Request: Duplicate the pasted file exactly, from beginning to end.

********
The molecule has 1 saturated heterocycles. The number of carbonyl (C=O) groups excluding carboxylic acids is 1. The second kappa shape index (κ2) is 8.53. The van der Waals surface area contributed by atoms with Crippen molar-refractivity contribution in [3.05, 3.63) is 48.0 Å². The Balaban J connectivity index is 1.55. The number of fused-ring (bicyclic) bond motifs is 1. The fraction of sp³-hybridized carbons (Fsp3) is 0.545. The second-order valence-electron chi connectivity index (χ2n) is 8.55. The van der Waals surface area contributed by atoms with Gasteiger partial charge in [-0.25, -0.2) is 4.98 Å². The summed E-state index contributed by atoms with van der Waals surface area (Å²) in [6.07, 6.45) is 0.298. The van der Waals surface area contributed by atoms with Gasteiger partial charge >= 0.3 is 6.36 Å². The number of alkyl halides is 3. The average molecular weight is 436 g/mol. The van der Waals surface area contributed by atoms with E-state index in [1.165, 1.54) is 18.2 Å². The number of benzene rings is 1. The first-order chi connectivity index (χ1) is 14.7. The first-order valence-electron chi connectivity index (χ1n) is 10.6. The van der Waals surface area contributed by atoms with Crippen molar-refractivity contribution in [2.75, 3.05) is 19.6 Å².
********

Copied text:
The molecule has 1 saturated heterocycles. The number of carbonyl (C=O) groups excluding carboxylic acids is 1. The second kappa shape index (κ2) is 8.53. The van der Waals surface area contributed by atoms with Crippen molar-refractivity contribution in [3.05, 3.63) is 48.0 Å². The Balaban J connectivity index is 1.55. The number of fused-ring (bicyclic) bond motifs is 1. The fraction of sp³-hybridized carbons (Fsp3) is 0.545. The second-order valence-electron chi connectivity index (χ2n) is 8.55. The van der Waals surface area contributed by atoms with Gasteiger partial charge in [-0.25, -0.2) is 4.98 Å². The summed E-state index contributed by atoms with van der Waals surface area (Å²) in [6.07, 6.45) is 0.298. The van der Waals surface area contributed by atoms with Gasteiger partial charge >= 0.3 is 6.36 Å². The number of alkyl halides is 3. The average molecular weight is 436 g/mol. The van der Waals surface area contributed by atoms with E-state index in [1.165, 1.54) is 18.2 Å². The number of benzene rings is 1. The first-order chi connectivity index (χ1) is 14.7. The first-order valence-electron chi connectivity index (χ1n) is 10.6. The van der Waals surface area contributed by atoms with Crippen molar-refractivity contribution in [2.75, 3.05) is 19.6 Å².